Bafana Bafana midfielder Njabulo Blom is blossoming in the US at St Louis City
The midfielder says the high standard of football in the Major League Soccer has been a pleasant surprise and he’s happy he made the move.
By his own admission, Njabulo Blom (23) was sceptical about a move to Major League Soccer (MLS) in the US. He had been hoping instead that, as his contract at Kaizer Chiefs neared an end, he might get a chance to play in Europe.
But, six months later and part of a sensational success story at St Louis City, the Bafana Bafana midfielder says it was the right move.
“To be honest, I had doubts in my mind because I thought the style of football was not anything like we do back home,” Blom tells Daily Maverick.
The newest team in MLS – what the Americans call an expansion franchise – has broken new records for a rookie team, climbing to the top of the table and looking handily placed for the end-of-season playoffs.
Blom was one of the last pieces of the puzzle as the squad was put together over the past year by coach Bradley Carnell and sporting director Lutz Pfannenstiel.
He had six months left at Chiefs and was adamant that he wanted to move on. St Louis paid a bargain fee and are delighted with the purchase.
“The way he glides over the pitch makes me nervous. Sometimes I think his legs look like they are going to buckle and he will hurt himself, but he is a quality addition,” enthuses Pfannenstiel.
Blom says the standard of football in the North American league, where Lionel Messi is due to debut later this month, has surprised him.
“I know that the MLS is not rated among the best leagues in the world, but the standard of football is very good. It’s not what people think outside.”
Increasingly, it is no longer a retirement haven for marquee names (apart from Messi) but a league full of promising young players. European clubs have spent more than $100-million buying players from MLS clubs over the past two years and Blom hopes to be part of a future migration.
“But right now for me it is – apart from football – being away alone, learning new things in a new country, meeting new people,” says Blom.
For a while, he says, he wanted to break away and find an opportunity to “grow as a young man”.
“Also, I wanted to be alone and be out of my comfort zone. I feel like when you know what you want in life, you will be able to take those risky decisions.”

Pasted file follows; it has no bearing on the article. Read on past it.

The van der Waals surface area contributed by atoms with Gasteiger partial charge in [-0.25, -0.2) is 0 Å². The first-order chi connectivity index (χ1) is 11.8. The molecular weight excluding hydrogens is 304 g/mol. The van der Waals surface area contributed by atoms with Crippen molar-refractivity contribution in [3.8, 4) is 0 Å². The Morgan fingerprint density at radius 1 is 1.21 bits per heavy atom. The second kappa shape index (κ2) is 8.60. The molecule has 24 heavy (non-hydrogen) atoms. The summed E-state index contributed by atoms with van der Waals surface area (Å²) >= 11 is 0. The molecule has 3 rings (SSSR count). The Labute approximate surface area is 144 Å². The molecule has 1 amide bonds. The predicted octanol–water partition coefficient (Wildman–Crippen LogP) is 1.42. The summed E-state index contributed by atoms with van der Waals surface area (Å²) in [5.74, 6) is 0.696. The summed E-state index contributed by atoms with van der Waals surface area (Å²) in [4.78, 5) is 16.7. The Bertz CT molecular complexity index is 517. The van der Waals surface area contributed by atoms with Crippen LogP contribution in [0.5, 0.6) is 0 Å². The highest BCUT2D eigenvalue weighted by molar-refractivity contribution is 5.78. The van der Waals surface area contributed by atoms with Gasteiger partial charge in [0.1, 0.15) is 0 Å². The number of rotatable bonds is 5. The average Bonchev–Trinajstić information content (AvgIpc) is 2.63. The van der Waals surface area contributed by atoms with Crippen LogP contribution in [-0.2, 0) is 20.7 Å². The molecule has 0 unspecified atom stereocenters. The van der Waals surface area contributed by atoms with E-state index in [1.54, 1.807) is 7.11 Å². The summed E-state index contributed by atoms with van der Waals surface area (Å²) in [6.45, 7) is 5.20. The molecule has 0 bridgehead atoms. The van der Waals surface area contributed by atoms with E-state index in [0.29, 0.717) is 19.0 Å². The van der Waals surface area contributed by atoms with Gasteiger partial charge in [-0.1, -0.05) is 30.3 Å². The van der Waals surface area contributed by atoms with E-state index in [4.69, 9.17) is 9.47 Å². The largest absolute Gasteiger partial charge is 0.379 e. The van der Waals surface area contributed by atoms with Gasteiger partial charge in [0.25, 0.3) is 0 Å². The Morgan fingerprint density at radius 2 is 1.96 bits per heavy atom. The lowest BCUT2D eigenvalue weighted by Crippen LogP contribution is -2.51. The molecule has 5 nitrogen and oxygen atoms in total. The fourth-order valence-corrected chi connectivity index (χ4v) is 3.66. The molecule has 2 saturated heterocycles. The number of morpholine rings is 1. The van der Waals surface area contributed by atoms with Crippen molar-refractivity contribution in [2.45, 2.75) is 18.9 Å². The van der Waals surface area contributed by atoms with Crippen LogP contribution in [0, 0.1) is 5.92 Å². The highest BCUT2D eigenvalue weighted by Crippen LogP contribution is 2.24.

It was decidedly more uncomfortable than Blom thought, however, when he initially arrived in the US. Getting his paperwork in order took time, which meant he was behind when he joined his new teammates in their preseason preparation, and he had to catch up on his fitness.
Then came a bout of Covid-19. But in recent weeks he has finally been able to forge a regular place in the team.
“I came here to learn. I didn’t come here to prove any points. I think when you come with that kind of mindset, it’s easy to adapt,” says Blom.
“In the beginning I couldn’t keep up with the guys because the tempo is very high and they would get used to taking the ball from me. But, like I said, I came in with a learning mentality.
“When you come into a new team, I wouldn’t necessarily say you have to prove yourself, but you have to earn respect from your teammates.”
Any transition, however, has its bumps along the way. “Sometimes you come to training and miss your family, feel like you don’t want to train. You’re frustrated. It’s not easy, but it’s part of what we do. It’s part of what we love to do.”
And adaptation also depends a lot on the individual’s personality.
“Most of the time I come to training and then I go straight back home because I’m more of an introvert. It’s not like I don’t like to be with other people, but I prefer my own space,” says Blom.
“But I know I must change that – be more extroverted and spend more time with my teammates. That’s one of the comfort zones that I need to come out of: be more like out there with the guys … I’m not perfect yet but I’m getting there. I’m improving day by day. I’m trying to improve day by day.”
Blom says he still spends hours on Skype talking to his mother and brother back home. He also plays the Fifa video game with fellow South African Tsiki Ntsabeleng, who is at FC Dallas.
St Louis riding high
He made his MLS debut in St Louis’s opener, coming on after only 17 minutes for an injured teammate and helping the new club to a surprise 3–2 win over Austin FC, one of the previous season’s high-fliers.
St Louis went on to win their opening five games – a record for an expansion team – and have since been victorious in 11 of 20 outings to sit at the top of the Western Conference. Blom says he is generally happy with how he has done to date.
“I think there’s always room for improvement, but I think so far I’ve done well.
“Sometimes I feel like I’ve had rusty games where I could have done better, but I think the only thing that I have to work on now is my consistency.
“Sometimes I’m up there, sometimes I drop a little bit. I think I have to find my performance and be able to stay there. But so far, so good. I’m happy how we are playing and I’m helping the team to get maximum points,” he says.
His advice now to compatriots offered the chance to play in the MLS?
“Come play, because it’s really a great stepping stone to go to, to grow. It’s like an introduction to a high level of football.” DM
This article first appeared in Daily Maverick’s weekly sister publication DM168, which is available countrywide for R29.